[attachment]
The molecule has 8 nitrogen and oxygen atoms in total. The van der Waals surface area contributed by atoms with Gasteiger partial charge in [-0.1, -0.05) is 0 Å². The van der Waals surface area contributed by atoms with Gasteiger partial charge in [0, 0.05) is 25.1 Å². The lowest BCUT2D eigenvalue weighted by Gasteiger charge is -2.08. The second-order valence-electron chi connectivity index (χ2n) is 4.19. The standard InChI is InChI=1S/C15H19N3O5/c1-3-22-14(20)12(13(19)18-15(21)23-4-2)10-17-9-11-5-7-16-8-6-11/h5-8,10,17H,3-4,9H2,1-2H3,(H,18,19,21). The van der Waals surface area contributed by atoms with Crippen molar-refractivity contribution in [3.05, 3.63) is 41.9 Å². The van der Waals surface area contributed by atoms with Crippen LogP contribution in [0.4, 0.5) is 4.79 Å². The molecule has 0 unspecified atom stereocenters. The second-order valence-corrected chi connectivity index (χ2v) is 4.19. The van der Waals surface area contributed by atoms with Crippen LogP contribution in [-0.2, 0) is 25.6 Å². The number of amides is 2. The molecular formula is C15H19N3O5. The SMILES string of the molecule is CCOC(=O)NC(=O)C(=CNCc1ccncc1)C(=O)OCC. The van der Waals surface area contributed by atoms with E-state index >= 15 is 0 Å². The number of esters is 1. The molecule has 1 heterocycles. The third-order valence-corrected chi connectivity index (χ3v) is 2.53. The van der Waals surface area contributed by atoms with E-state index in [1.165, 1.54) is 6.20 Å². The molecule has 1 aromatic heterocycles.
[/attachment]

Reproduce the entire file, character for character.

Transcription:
The molecule has 8 nitrogen and oxygen atoms in total. The van der Waals surface area contributed by atoms with Gasteiger partial charge in [-0.1, -0.05) is 0 Å². The van der Waals surface area contributed by atoms with Gasteiger partial charge in [0, 0.05) is 25.1 Å². The lowest BCUT2D eigenvalue weighted by Gasteiger charge is -2.08. The second-order valence-electron chi connectivity index (χ2n) is 4.19. The standard InChI is InChI=1S/C15H19N3O5/c1-3-22-14(20)12(13(19)18-15(21)23-4-2)10-17-9-11-5-7-16-8-6-11/h5-8,10,17H,3-4,9H2,1-2H3,(H,18,19,21). The van der Waals surface area contributed by atoms with Crippen molar-refractivity contribution in [3.05, 3.63) is 41.9 Å². The van der Waals surface area contributed by atoms with Crippen LogP contribution in [0.4, 0.5) is 4.79 Å². The molecule has 0 unspecified atom stereocenters. The second-order valence-corrected chi connectivity index (χ2v) is 4.19. The van der Waals surface area contributed by atoms with Crippen LogP contribution in [-0.2, 0) is 25.6 Å². The number of amides is 2. The molecular formula is C15H19N3O5. The SMILES string of the molecule is CCOC(=O)NC(=O)C(=CNCc1ccncc1)C(=O)OCC. The van der Waals surface area contributed by atoms with E-state index >= 15 is 0 Å². The number of esters is 1. The molecule has 1 heterocycles. The third-order valence-corrected chi connectivity index (χ3v) is 2.53. The van der Waals surface area contributed by atoms with E-state index in [1.165, 1.54) is 6.20 Å². The molecule has 1 aromatic heterocycles.